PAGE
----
Veterans Benefits

Are you a disabled veteran? If so, and you aren’t currently receiving benefits, or you are receiving benefits that do not reflect the extent of your disability, we may be able to help. The U.S. Department of Veterans Affairs pays a disability compensation benefit based on the extent of your service-connected disability. You may also qualify for additional benefits if you have dependents.

To qualify for veterans disability compensation, you have to satisfy three basic tests:

  • You must have a current, medically-diagnosed disability.
  • The injury or disease must have had an onset while you were actively serving in the armed forces.
  • Your current disability must be service-connected. That is, related to your time in active service.

Disabilities that qualify for compensation aren’t limited to obvious battlefield injuries. You may also be able to qualify for benefits as a result of back injuries, knee and ankle injuries, TBI (traumatic brain injuries) and post-traumatic stress disorder (PTSD). Additionally, you may also be able to qualify for benefits for illnesses or conditions arising from exposure to these hazards:

  • depleted uranium
  • nuclear fuel rods and other radiation sources
  • loud noise resulting in hearing loss
  • complications from anthrax or smallpox vaccines
  • Agent Orange and other defoliants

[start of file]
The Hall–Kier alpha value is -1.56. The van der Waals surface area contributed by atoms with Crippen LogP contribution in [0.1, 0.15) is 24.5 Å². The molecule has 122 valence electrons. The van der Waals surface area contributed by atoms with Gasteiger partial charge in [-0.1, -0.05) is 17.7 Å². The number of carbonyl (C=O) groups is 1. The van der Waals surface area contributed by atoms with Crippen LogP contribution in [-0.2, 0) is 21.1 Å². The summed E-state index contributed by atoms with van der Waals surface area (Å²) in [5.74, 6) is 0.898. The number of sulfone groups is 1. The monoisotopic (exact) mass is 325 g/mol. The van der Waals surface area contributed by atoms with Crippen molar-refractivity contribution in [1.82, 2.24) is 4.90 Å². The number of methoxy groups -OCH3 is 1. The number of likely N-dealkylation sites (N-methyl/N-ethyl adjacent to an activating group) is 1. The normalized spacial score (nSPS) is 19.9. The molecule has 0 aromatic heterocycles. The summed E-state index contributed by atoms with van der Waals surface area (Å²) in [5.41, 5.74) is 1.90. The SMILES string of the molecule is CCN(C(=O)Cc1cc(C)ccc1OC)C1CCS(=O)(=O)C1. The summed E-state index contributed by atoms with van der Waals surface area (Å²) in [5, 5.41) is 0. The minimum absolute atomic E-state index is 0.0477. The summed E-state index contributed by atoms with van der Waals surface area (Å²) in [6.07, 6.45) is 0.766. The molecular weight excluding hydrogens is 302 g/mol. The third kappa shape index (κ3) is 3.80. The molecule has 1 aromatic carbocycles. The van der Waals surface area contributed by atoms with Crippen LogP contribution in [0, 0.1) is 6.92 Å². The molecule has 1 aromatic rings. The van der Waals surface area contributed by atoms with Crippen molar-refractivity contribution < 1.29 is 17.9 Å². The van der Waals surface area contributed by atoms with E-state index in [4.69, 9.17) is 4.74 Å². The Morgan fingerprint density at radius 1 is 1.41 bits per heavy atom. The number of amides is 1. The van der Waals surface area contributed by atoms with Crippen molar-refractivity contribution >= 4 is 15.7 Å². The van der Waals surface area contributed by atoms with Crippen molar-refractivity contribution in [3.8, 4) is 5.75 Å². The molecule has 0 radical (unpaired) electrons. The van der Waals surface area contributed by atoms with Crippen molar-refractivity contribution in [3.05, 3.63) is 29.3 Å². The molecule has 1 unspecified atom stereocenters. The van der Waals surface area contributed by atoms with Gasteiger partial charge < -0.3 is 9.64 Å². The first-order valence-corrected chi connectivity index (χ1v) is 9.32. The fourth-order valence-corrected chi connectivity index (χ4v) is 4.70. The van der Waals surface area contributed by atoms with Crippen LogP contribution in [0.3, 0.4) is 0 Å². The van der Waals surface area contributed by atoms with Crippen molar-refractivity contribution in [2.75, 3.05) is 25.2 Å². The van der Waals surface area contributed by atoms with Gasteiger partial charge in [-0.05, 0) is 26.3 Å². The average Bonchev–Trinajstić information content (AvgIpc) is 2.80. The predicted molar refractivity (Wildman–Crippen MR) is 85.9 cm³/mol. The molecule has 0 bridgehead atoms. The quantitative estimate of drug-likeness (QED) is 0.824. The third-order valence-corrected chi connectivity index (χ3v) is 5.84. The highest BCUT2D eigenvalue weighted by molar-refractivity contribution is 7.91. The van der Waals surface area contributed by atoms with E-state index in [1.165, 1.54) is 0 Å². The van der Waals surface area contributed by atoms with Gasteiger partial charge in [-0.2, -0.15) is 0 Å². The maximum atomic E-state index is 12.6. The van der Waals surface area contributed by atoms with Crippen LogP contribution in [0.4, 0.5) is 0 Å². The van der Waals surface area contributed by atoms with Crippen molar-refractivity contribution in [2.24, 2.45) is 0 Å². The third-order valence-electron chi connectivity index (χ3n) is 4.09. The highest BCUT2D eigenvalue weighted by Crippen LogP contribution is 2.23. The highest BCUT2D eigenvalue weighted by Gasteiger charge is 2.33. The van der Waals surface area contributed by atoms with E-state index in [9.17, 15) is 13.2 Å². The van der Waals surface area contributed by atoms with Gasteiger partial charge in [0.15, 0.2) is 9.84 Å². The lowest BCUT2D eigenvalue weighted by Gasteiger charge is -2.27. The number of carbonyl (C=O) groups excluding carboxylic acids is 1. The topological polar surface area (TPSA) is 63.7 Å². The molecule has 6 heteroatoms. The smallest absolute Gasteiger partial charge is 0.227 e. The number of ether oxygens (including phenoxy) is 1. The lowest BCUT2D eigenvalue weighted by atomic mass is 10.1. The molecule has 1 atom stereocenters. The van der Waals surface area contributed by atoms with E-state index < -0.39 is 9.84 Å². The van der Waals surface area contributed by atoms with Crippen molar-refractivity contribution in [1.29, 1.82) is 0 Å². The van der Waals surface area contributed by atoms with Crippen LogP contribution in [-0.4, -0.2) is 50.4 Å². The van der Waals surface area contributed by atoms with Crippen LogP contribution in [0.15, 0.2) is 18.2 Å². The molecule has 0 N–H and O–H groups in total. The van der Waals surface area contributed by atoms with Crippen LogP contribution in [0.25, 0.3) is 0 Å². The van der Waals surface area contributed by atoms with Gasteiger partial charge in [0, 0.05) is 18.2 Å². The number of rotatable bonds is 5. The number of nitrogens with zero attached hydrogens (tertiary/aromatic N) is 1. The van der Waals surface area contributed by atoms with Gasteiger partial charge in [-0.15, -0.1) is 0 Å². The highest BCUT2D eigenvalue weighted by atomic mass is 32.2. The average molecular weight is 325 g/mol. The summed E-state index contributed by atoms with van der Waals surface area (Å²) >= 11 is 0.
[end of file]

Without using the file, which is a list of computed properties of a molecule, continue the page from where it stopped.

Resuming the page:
• nerve agents
  • biological agents
  • aviation and diesel fumes and other toxic chemicals and substances
  • … and much more.

The list of illnesses and conditions that may qualify for benefits is nearly unlimited. You need only demonstrate that your illness or condition meets the criteria above.

Other Veterans Benefits

The veterans disability compensation plan – the one that pays the veteran according to their percentage of disability – is well known among the veteran community. But many veterans and veterans’ families are unaware of other valuable benefits they may qualify for, depending on their circumstances. Examples include grants for adoptive housing, the Spouse and Child pension, the veterans pension for needy or low-income or permanently and totally disabled veterans over age 65, and the Aid and Attendance Benefit, which assists housebound veterans in activities of daily living in their homes.

Dealing With The V.A.

The Veterans Administration is a big and notoriously difficult bureaucracy to navigate – even for professionals. Veterans have found it extremely difficult to get their claims approved working on their own. Even where claims are approved, many times the VA only approves a disability rating that does not adequately compensate the veteran. Having an experienced attorney on your side to guide you through the process – and, if necessary, fight on your behalf – is crucial.

Your attorney can help you with the following:

  • Reviewing your case to determine if you may be able to prove that your condition is service-connected.
  • Help you prepare the needed documentation.
  • Arrange for the necessary medical and vocational rehab screenings and evaluations to support your claim.
  • Determining which benefits you may be able to qualify for
  • Helping you through setbacks and claim denials
  • Appealing your case through the VA system, the U.S. Court of Veterans Appeals, and potentially all the way to the Supreme Court of the United States.

Getting Started with Veterans Benefits

There is never any fee for an initial consultation with a veterans benefits attorney at Burke Harvey, LLC. We invite you to call our Birmingham offices today at 205-930-9091. Clients elsewhere in Alabama and in Tennessee, Georgia or Florida should feel free to call us toll free at 888-930-9091 for honest answers to your questions concerning veterans benefits and related issues, or to schedule an appointment.